This is calculated by dividing the number of sessions over a set time period by the total amount of time all users have spent on your site in that period. Since those who spend more time on your website are more likely to convert, you want to focus on increasing this metric.
Session durations can provide a clearer picture of your audience engagement, since a session describes one’s complete experience on your website, instead of a page-by-page analysis.
Improving average session duration is similar to improving average time on page. The key difference is that your aim is to optimize your entire website to get visitors to stay longer, not just individual pages. Improving your navigation, content, and visual design, in general, can promote longer sessions.
While your average session duration might be high, how are visitors using this time? Do they stick to one or two pages, or do they explore further?
More pages loaded per session is usually a good thing, since this shows that visitors are interested in exploring your content, and which ones are most likely to convert. You can further dig into this metric to follow visitors’ conversion paths — where they land on your site, and what pages lead them to the exit page.
Lower Pages per Session isn’t always a bad sign. For instance, blogs with lengthy articles should expect fewer pages loaded per session, so session duration and time on page might be more useful to consider in this case.
Incorporate prompts to explore your website — offers, related posts recommendations, and inline links to product pages are a few items you can place on your highly trafficked pages to boost this metric.
Bounce rate is the percentage of visitors who load one page on your website, then leave without interacting with the page or visiting any other pages — they “bounce” off of your website and go elsewhere.
A high bounce rate means your website is performing poorly, and there could be several reasons for this: Your navigation may be confusing, your content doesn’t match the visitors’ intent, the CTAs are not obvious (or way too obvious), your site simply doesn’t offer enough content-wise or design-wise to hold attention, or something may be broken on your site.
In a survey by Top Design Firms, 42% of consumers said they will leave a website because of poor functionality.
Reducing bounce rate depends on analyzing what is causing visitors to bounce in the first place. Once you analyze that, the next step might be setting external links to open in new tabs, improving page load time, or optimizing meta descriptions.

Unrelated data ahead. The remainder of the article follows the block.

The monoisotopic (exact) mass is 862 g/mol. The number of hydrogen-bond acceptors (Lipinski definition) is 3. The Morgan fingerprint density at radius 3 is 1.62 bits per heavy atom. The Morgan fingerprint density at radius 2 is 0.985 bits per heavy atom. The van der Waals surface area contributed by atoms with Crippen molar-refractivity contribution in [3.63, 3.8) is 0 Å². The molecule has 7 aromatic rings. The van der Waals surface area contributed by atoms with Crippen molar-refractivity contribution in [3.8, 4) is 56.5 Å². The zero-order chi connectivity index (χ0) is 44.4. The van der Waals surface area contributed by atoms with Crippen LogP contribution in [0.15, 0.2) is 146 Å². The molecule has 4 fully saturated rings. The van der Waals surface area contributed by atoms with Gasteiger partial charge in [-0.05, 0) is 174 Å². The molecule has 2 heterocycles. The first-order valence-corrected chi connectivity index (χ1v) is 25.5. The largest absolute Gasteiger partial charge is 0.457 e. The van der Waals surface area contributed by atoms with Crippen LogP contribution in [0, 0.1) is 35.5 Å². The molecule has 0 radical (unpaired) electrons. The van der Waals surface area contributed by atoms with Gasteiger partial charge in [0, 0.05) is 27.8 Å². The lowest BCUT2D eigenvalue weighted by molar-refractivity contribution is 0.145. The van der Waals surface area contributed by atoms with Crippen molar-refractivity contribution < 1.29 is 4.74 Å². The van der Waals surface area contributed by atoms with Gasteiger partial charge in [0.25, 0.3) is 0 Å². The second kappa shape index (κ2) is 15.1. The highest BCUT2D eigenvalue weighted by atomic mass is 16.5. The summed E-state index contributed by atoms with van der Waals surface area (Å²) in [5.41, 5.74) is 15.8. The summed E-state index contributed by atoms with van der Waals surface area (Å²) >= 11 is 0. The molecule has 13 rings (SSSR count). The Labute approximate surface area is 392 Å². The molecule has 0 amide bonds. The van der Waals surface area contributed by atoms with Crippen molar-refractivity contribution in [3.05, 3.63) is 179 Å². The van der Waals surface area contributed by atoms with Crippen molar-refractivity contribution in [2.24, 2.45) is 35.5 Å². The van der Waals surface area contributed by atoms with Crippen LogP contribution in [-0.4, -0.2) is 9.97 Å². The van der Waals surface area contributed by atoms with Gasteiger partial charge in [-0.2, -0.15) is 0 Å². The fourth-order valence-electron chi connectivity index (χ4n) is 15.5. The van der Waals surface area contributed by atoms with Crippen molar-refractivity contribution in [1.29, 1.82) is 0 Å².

Where are your visitors coming from? While the amount and names of traffic sources vary by analytics tool, some common ones are:
Organic search: These visitors arrived at your website through non-paid results on the search engine results page (SERP). Most likely, they found your site through Google Search.
Paid search: These visitors arrived by clicking ads from a search.
Referrals: Referral traffic comes to your website via links from an external source (e.g. other websites, social media posts).
Email: This traffic comes from links included in your emails.
Direct: These users arrive at your website via a browser bookmark or by entering the URL directly into the browser bar.
There’s no one perfect distribution of traffic sources, as every business has a different strategy to draw visitors. It’s useful to see how your sources change over time, but pay most attention to organic search traffic — this is likely your largest traffic source, and improving it can also boost your other sources like email and referral.
Consider which traffic sources convert best. According to research by FirstPageSage, organic and email traffic sources have the highest average conversion rates: Organic has a 2.6% conversion rate and email has a 2.4% for B2B businesses. If this is true of your business as well, then focus on increasing organic and email traffic.
Improving traffic sources depends on which sources you want to improve. If you want to improve direct traffic, check that any redirects are properly set up. If you want to improve email traffic, consider A/B testing.
New visitor sessions measure the number of new unique individuals who initiate at least one session on your site during a specific period of time. If a user initiates multiple sessions, they’re still counted as the same visitor.